COVID-19 Employment Update
August 2022 Charity & NFP Law Update
Published on August 25, 2022

By Barry W. Kwasniewski and Martin U. Wissmath
   
 

‘Deemed’ Infectious Disease Emergency Leave Ends, but Paid and Unpaid Leave Extended

Ontario employers will be affected by recent changes to employee entitlements to Infectious Disease Emergency Leave (IDEL) under the Employment Standards Act, 2000 (ESA) in response to the COVID-19 pandemic. Employers remain obligated to provide their employees with up to three days of paid IDEL due to COVID-19 up to March 31, 2023. For paid IDEL, employers can be reimbursed up to $200 per day per employee from the provincial government’s COVID-19 Worker Income Protection Benefit (the “Benefit”), which has also been extended until March 31, 2023. The changes do not impact unpaid IDEL prescribed under s.50.1(1.1) of the ESA, which will continue to be available to employees for as long as COVID-19 is designated as an “infectious disease” under Ontario Regulation 228/20. Unpaid IDEL is available if an employee is not performing their work for one or more of the reasons set out in that ESA section.

“Deemed” IDEL, which gave temporary relief to employers under the ESA from termination and severance provisions, ended on July 30, 2022, which is the end of the “COVID-19 period” under O Reg 228/20. This means that a temporary reduction or elimination of an employee’s hours of work by the employer for reasons related to COVID-19 may trigger ESA termination and severance pay requirements.

Under subsection 50.1(1.2) of the ESA, employees are entitled to paid IDEL “if the employee will not be performing the duties of the employee’s position because of one or more of the following reasons related to a designated infectious disease:

1.  The employee is under individual medical investigation, supervision or treatment related to the designated infectious disease.

2.  The employee is acting in accordance with an order under section 22 or 35 of the Health Protection and Promotion Act that relates to the designated infectious disease.

3.  The employee is in quarantine or isolation or is subject to a control measure (which may include, but is not limited to, self-isolation), and the quarantine, isolation or control measure was implemented as a result of information or directions related to the designated infectious disease issued to the public, in whole or in part, or to one or more individuals, by a public health official, a qualified health practitioner, Telehealth Ontario, the Government of Ontario, the Government of Canada, a municipal council or a board of health, whether through print, electronic, broadcast or other means.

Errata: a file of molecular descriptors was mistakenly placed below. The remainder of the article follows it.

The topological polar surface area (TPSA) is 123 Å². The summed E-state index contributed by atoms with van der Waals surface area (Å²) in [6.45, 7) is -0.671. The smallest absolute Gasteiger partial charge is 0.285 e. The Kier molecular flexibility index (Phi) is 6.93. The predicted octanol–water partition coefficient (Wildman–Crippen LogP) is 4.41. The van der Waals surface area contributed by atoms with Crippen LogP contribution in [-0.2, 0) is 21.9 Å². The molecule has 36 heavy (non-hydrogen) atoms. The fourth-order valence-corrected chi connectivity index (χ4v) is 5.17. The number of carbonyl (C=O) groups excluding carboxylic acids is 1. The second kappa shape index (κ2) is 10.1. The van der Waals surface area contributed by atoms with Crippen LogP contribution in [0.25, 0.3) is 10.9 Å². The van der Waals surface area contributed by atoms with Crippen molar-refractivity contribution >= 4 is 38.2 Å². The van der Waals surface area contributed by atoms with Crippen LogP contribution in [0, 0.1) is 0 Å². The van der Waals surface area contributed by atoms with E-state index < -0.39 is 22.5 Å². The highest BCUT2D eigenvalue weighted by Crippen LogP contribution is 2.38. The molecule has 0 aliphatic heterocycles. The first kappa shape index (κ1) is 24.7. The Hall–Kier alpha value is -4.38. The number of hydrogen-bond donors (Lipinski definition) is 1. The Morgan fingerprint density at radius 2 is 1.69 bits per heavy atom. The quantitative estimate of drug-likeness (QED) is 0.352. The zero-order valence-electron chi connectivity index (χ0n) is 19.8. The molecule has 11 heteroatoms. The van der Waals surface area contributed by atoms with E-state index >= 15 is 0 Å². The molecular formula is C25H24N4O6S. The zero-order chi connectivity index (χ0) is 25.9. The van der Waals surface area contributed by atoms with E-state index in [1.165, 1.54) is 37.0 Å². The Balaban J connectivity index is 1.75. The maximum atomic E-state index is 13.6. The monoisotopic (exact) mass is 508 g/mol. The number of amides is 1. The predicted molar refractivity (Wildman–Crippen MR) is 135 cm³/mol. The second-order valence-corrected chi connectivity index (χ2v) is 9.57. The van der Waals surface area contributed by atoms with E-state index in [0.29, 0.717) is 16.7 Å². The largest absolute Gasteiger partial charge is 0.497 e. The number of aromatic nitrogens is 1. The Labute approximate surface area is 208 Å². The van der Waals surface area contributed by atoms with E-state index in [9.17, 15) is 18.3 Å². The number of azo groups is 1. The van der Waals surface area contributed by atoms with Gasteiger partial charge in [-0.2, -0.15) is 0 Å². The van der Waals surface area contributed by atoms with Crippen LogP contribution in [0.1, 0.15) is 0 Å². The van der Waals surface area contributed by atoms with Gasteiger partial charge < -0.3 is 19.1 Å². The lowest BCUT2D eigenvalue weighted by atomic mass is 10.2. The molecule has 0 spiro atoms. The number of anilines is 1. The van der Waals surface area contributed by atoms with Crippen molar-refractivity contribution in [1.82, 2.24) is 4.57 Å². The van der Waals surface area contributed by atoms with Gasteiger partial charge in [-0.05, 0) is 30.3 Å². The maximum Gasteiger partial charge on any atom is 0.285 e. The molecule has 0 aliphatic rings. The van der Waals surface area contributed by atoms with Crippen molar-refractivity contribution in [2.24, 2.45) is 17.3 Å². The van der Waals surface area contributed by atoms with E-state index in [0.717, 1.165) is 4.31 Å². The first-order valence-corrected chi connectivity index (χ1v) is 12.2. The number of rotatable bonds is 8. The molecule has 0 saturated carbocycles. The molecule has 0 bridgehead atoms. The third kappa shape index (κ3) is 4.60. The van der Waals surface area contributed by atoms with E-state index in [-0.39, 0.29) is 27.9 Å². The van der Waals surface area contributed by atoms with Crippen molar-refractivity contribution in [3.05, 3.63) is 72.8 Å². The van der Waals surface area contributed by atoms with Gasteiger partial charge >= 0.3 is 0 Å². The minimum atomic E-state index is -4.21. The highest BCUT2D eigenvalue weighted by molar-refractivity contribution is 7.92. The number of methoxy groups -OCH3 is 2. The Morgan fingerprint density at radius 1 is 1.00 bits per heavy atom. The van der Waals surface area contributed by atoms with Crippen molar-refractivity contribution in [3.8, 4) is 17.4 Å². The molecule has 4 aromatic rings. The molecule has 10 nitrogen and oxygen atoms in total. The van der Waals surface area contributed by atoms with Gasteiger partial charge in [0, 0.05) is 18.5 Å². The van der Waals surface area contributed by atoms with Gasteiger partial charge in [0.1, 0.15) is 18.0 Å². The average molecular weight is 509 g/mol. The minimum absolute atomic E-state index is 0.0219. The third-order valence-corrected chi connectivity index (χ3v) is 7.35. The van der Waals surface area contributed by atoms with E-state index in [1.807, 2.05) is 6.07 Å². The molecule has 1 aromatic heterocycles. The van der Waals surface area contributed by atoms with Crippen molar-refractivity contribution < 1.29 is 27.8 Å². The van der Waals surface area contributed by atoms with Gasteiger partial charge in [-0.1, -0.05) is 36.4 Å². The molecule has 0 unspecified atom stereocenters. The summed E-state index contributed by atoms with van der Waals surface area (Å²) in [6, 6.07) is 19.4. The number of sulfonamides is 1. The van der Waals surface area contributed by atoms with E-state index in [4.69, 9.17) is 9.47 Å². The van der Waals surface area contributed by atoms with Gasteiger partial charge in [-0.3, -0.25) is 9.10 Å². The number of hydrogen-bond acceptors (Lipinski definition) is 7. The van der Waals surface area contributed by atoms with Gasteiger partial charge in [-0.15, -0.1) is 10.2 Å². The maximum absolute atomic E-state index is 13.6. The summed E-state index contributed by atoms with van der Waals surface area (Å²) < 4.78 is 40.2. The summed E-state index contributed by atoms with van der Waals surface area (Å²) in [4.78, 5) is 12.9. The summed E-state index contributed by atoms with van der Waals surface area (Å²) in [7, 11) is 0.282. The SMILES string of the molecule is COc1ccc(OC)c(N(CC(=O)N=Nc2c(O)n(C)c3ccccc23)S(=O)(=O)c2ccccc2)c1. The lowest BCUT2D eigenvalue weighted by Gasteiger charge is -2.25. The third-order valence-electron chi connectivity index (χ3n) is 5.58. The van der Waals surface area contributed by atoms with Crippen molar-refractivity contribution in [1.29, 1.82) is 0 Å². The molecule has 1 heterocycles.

4.  The employee is under a direction given by his or her employer in response to a concern of the employer that the employee may expose other individuals in the workplace to the designated infectious disease.

5.  The employee is providing care or support to an individual referred to in subsection (8) because,

i.  the individual is under individual medical investigation, supervision or treatment related to the designated infectious disease, or

ii.  the individual is in quarantine or isolation or is subject to a control measure (which may include, but is not limited to, self-isolation), and the quarantine, isolation or control measure was implemented as a result of information or directions related to the designated infectious disease issued to the public, in whole or in part, or to one or more individuals, by a public health official, a qualified health practitioner, Telehealth Ontario, the Government of Ontario, the Government of Canada, a municipal council or a board of health, whether through print, electronic, broadcast or other means.”

Employers may find more information for the Benefit to reimburse paid IDEL on the Ontario government website.

   
 

Read the August 2022 Charity & NFP Law Update